Sadie R. Gregory, Coppin State University Interim Dean and Joseph Jones, founder, president, and CEO, Center for Urban Families

Sadie R. Gregory, Coppin State University Interim Dean and Joseph Jones, founder, president, and CEO, Center for Urban Families

Coppin State University Interim Dean Sadie R. Gregory did nothing to mask her enthusiasm about the school’s mission to serve the greater Baltimore community. She did not attempt to hide the sheer joy about the $300,000 commitment made by The PNC Foundation to help Coppin State University’s new College of Business’s mission of positioning a unique suite of community-facing programs. “I’m so excited about this,” Dr. Gregory exclaimed. “Part of our mission has always been to serve the community, and now we’re stepping up. We have an incredible structure under renovation for our new home for the College of Business that includes an Entrepreneurship Center, a Community Financial Center, and a Partners in Education Center.”

Dr. Gregory and the Coppin State Community weren’t alone in experiencing a boost from The PNC Foundation, which also committed $300,000 to the Center for Urban Families (CFUF). The financial commitments are spread over three years. They are a part of the  financial institutions’ broader pledge to provide more than $1 billion to help end
systemic racism and support African Americans’ economic empowerment and low-income communities. “PNC has been consistent, and to make such a commitment is a recognition of what Baltimore needs,” stated Joseph Jones, the founder, president, and CEO of the CFUF. “We are living in unprecedented times that are challenging our collective ability to fight systemic racism against a backdrop of a global pandemic and acute political strife.

“The battle against system racism is being waged on several fronts, including in communities of color that rarely receive significant corporate investment.  The Center for Urban Families is honored   to be a recipient of a major investment from PNC in support of our efforts to promote social justice and dismantle poverty in West Baltimore.” Over the three years, funding will support CFUF’s family stability programs in low-income communities throughout Baltimore, with the primary focus on their education programming.
STRIVE Baltimore, a four-week job readiness-training program, and Back to Business, a three-day job readiness refresher training, are among the programs benefitting.

The funds also help Baltimore BOOST, a partnership with Baltimore City Community College that provides low-income individuals with targeted training and education and job placement retention support. Additionally, funds are earmarked for the Baltimore Responsible Fatherhood Project; a three-week training integrated into STRIVE Baltimore to assist noncustodial fathers with increasing and building their fatherhood knowledge and skills. It further assists the Homebuying Assistance Program that connects participants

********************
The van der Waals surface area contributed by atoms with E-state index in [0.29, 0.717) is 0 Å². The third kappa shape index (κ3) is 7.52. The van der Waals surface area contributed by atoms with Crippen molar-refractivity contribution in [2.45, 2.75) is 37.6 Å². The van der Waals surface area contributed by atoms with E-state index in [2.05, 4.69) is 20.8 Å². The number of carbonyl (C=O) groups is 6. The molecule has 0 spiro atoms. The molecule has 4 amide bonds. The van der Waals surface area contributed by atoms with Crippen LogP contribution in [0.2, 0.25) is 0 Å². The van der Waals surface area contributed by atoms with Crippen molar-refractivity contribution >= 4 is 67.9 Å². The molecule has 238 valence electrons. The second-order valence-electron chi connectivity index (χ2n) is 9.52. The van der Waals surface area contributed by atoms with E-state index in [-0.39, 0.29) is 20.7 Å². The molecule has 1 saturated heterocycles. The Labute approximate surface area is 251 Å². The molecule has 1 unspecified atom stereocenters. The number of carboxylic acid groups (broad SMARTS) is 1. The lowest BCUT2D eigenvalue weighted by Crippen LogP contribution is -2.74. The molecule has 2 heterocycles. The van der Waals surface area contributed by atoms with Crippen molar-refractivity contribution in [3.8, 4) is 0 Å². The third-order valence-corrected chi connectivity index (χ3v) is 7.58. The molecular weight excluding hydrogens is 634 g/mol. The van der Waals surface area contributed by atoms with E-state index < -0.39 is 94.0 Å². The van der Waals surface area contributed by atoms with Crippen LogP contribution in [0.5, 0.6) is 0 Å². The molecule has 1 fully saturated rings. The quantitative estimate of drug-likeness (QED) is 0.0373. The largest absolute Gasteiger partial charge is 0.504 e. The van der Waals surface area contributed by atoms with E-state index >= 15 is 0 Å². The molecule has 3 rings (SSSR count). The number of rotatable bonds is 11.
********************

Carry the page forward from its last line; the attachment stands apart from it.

to homeownership counseling, inclusive of financial education. It provides financial assistance to pay for closing costs and, or down payment assistance.

A new “Partners in Education” program at Coppin State will offer direct services for children in BCPSS classrooms within the West Baltimore community. Dr. Gregory noted that the college is passionate about addressing gaps beyond K-12 in the entrepreneurship ecosystem and creating and providing access to small business resources that support
community innovation in the nontraditional sector. Specifically, the school supports entrepreneurial activity, which Dr. Gregory said offers the best opportunities for underserved communities to change their trajectory for many generations to come.

According to Dr. Gregory, an immediate response to the post-pandemic uncertainty in West Baltimore will offer more opportunities for research required to implement effective evidence-based program  models focusing on supporting distressed communities affected by the coronavirus and their transition to community normalization. “Our shared pillars: education, entrepreneurship, and economic development will support addressing the wealth gap in West Baltimore,” Dr. Gregory stated.

“This relationship will strengthen our efforts to deliver entrepreneurship training and financial education to the community. In addition, we see opportunities for student service-learning and evidence based research, supporting the mission of Coppin State University.”

As a Main Street bank, PNC remains dedicated to enriching the lives of all people as officials continue seeking to create a more inclusive economy, said Laura Gamble, PNC regional president for Greater Maryland.  “PNC has a history of investing in our communities and the people who live in these communities to help them become self-sufficient,” Gamble stated. “Now, through these two initiatives, we are also going to make a positive impact through employee volunteerism.”